During a Feb. 27 ceremony, almost all of the students at Copper Creek Elementary School wore black and had a sticker in the shape of a police badge stuck on them in honor of Ed Holdinsky, the school’s retiring School Resource Officer (SRO) of the Oro Valley Police Department.
Many of the students even crafted police hats from construction paper to show support for Holdinsky.
For the past 27 years, Holdinsky has been an officer with the Oro Valley Police Department. He spent the last six years of his 33-year career being an officer, a mentor, and a friend at Copper Creek Elementary School.
The ceremony began with Holdinsky waiting in the hallway of the gymnasium. He was lured into the crowded gym with the chanting of his name by hundreds of elementary students.
His farewell party included gifts for his recently purchased Harley Davidson motorcycle, poems, speeches, and even a short slideshow to the accompaniment of Green Day’s “Good Riddance (Time of your Life).”
Students’ and teachers’ eyes went misty as the slideshow was projected onto a large screen above the stage and as the ceremony drew to an end, a barrage of dozens of students mobbed Holdinsky for hugs.
Holdinsky truly was a part of the school’s family. He connected with them.
He had done everything from being a motor officer to SWAT, and from being an undercover officer to being a detective, but his last thoughts on his achievements with his career are only of being an SRO at Copper Creek Elementary School.
“This is has probably been the most rewarding – finishing out my career with being a school resource officer, being with the kids, sharing with the kids, and of course having them share back,” he said” It has been very rewarding.”
In his retirement, he plans to continue focusing on his hobbies of woodwork, gardening, restoring an old car, and getting to spend some time with his two granddaughters.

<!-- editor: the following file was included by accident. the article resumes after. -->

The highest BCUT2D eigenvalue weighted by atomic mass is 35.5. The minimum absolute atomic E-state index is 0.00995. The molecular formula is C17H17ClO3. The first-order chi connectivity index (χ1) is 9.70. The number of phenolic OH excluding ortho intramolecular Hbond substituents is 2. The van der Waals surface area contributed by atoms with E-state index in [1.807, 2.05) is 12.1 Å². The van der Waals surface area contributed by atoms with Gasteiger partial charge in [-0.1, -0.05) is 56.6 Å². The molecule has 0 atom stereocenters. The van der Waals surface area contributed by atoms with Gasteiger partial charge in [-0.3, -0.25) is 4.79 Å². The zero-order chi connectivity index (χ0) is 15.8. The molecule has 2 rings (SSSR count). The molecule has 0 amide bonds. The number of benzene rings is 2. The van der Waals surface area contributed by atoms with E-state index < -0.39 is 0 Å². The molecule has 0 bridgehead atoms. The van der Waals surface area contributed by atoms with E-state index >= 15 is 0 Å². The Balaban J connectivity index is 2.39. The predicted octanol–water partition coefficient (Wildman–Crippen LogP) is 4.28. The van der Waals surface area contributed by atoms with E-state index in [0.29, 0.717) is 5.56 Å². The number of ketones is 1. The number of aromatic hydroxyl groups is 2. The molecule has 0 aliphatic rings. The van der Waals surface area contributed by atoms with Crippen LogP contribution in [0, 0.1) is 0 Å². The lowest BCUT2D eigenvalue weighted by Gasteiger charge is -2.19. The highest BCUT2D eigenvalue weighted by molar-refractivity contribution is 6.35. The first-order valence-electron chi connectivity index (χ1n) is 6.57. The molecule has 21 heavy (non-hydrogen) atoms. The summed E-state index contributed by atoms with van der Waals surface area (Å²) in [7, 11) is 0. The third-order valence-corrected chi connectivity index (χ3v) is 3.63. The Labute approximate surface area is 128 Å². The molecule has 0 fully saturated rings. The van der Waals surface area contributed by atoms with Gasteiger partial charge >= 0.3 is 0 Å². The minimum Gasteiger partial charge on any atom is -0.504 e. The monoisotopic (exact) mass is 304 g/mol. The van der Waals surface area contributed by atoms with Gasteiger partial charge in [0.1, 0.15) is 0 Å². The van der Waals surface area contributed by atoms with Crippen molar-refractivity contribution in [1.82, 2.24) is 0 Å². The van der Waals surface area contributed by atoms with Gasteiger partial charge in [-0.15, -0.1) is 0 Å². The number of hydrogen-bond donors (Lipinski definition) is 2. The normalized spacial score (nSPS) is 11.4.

Throughout the time before, during and after the celebration, Holdinsky continued to bring himself down to the level of the students to talk to them or to receive a farewell hug. Oro Valley Police Chief Danny Sharp knows first hand about how Holdinsky connected with the children.
“When he wore the regular uniform regular pants, he wore the knees out,” Sharp said. “Because he would get on his knees to get down with the kids level. He just gets it.”
Diana Walker, the principal at the school, has been at the school for the past 11 years. She was there when Holdinsky transferred from being an SRO at Canyon Del Oro High School.
She felt he brought the image and persona of a police officer for the students as some who enforces the laws but at the same time showed them that police officers can be their friends, too.
Walker is very appreciative of the Town of Oro Valley and the Oro Valley Police Department for allocating an officer for their school, which helps the atmosphere at the school for teachers and parents.
“He has just been a great partner for all of us,” Walker said.